It’s a new era for Rolling Stone

Kai Ryssdal and Maria Hollenhorst Jul 2, 2018
Gus Wenner attends 'Rolling Stone Stories From The Edge' World Premiere at Florence Gould Hall on October 30, 2017 in New York City.  Theo Wargo/Getty Images

It’s a new era for Rolling Stone

Kai Ryssdal and Maria Hollenhorst Jul 2, 2018
Gus Wenner attends 'Rolling Stone Stories From The Edge' World Premiere at Florence Gould Hall on October 30, 2017 in New York City.  Theo Wargo/Getty Images

Under new ownership, Rolling Stone is changing. Six months after Penske Media Corp. acquired a controlling stake in the company, Rolling Stone says both the magazine and website are getting  “complete makeovers.” Marketplace host Kai Ryssdal talked with Gus Wenner, Rolling Stone’s president and son of its founder, Jann Wenner, about his plans for the 50-year-old magazine and the brand his father built. The following is an edited transcript of their conversation.

Kai Ryssdal: What is it that you are trying to do with this magazine now? First of all, we have to point out it’s like twice as old as you are.

Gus Wenner: That’s very true.

Ryssdal: So you grew up with it?

Wenner: I did. I did. I grew up with it. We are trying to evolve it and turn it into a incredibly important brand for today’s generation.

Ryssdal: Which is interesting because that’s what you were for a lot of the ’70s and ’80s. I mean, your dad built this thing into a cultural force. So give me a thumbnail version of what happened? Because it’s been a while since you’ve been — it’s going to sound worse than I mean it to — relevant.

Wenner: Well, I mean I think that he, first of all, what he did is unbelievable. I still feel so fortunate to be in the position that I’m in.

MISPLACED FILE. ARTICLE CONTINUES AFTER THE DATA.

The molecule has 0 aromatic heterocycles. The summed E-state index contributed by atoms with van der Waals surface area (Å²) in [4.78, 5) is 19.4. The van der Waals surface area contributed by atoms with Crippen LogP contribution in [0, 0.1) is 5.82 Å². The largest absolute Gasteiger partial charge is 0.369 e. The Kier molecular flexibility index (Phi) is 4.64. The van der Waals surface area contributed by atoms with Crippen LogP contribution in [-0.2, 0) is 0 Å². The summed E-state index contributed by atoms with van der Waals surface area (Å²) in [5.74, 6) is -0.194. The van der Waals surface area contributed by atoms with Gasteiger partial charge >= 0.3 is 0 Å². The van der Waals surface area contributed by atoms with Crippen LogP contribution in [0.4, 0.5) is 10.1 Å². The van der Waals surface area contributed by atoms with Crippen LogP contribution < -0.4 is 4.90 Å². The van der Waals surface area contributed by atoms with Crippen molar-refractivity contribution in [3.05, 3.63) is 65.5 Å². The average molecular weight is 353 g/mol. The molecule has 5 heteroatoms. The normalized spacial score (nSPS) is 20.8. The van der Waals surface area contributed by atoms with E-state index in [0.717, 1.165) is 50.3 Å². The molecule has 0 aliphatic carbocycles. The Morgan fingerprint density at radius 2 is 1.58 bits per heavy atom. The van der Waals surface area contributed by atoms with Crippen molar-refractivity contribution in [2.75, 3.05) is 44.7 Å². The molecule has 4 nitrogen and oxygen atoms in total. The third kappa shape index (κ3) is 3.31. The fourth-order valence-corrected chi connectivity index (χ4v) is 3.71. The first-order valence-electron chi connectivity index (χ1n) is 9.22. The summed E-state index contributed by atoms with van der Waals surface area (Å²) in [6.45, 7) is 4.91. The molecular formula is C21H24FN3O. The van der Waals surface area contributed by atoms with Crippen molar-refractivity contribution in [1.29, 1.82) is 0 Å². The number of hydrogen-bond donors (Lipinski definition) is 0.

Ryssdal: Oh yeah. Borrowed 7,500 bucks and built an institution, truly a cultural institution in this country.

Wenner: Yes, absolutely. And I think that it was founded at a time where music was kind of bursting at the seams and counterculture was in full swing, and he discovered that music could be a very powerful vehicle to enact change in this country. So I think over the years culture changed, and he had a very specific worldview, and I think it’s kind of ebbed and flowed and remained very important and critical but in different form and fashion and not right at the center of zeitgeist per se.

Ryssdal: It is a different corporate environment now, for you and your dad. The magazine has been sold, the operation has been sold. You are employees now of the owners of this company. What does it feel like, and does it change how you do what you do?

Wenner: It changes in the sense that we were able to find a partner to allow us to capture the once-in-a-lifetime opportunity we have with a brand this meaningful and this powerful. And the last two years I spent pretty much every day getting us to the point where we could find the right partner to focus on this brand. I don’t know how much of the back story–